1. Input/Output size & padding:
1.1 Fix both input and output at octet (byte) level, reflecting the intended reality of 8 bits/ character anyway. In this case:

  • valid input for Keccak is a multiple of 8 bits;
  • valid output from Keccak is a multiple of 8 bits;
  • Keccak rate (block size i.e. maximum number of bits absorb/squeezed between two scramblings of the Keccak state) is a multiple of 8 bits;
  • input is padded with 10*1 up to closest multiple of block length (Keccak rate). Consequently, the length of padding will be a minimum of 8 bits and a maximum of block length bits.

1.2 Keep input and output at bit level, reflecting the bit-level nature of the Keccak permutation. In this case:

  • valid input for Keccak is any number of bits > 0
  • valid output from Keccak is any number of bits > 0
  • Keccak rate (block size) is any number of bits < length of Keccak state in bits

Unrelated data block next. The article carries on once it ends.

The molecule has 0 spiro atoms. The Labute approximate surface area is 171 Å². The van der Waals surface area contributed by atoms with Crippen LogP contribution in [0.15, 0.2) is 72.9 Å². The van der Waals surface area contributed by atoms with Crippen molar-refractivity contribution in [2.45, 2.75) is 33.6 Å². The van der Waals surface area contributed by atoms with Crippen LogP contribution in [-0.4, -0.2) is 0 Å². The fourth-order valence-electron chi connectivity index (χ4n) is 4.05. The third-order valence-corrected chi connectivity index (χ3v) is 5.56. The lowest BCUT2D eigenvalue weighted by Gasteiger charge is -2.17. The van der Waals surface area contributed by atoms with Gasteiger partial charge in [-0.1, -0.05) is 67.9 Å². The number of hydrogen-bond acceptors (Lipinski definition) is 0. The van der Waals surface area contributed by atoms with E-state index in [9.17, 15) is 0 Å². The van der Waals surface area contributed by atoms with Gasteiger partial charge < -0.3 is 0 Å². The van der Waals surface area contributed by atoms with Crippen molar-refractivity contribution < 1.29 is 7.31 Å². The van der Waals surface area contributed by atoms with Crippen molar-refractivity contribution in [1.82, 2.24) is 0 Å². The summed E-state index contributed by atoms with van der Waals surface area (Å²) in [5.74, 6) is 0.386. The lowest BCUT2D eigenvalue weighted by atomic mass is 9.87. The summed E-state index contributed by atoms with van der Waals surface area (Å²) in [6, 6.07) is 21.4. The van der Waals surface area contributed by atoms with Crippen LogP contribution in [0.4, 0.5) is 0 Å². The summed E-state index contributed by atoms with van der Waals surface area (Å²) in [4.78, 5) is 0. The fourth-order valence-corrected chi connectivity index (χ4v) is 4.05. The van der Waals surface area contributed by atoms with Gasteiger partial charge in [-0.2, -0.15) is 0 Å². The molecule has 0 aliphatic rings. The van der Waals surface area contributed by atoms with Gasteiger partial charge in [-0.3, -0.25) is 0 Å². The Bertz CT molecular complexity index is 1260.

• input is padded with 10*1 up to closest multiple of block length (Keccak rate). Consequently, the length of padding will be a minimum of 2 bits and a maximum of block length bits. In this case however the conversion from characters to bit streams needs to be specified clearly too: does one still consider the whole octet anyway or does one discard any trailing 0s for instance?

2. Input bit and byte (octet) order:
2.1 Input is first padded with the rule 10*1 and *the result* considered to have Little Endian byte order (hence octets will be flipped on Big Endian iron) and LSB bit order (hence absorbed bit by bit in order into the Keccak state).
2.2 The padding itself is flipped first to LSB (so the end octet if it’s one octet full of padding will be 0x80 rather than 0x01) and then attached to the input that is considered as a result to have Little Endian byte order (hence octets will be flipped on Big Endian iron) and LSB bit order (hence absorbed bit by bit in order into the Keccak state).

3. Output bit and byte (octet) order: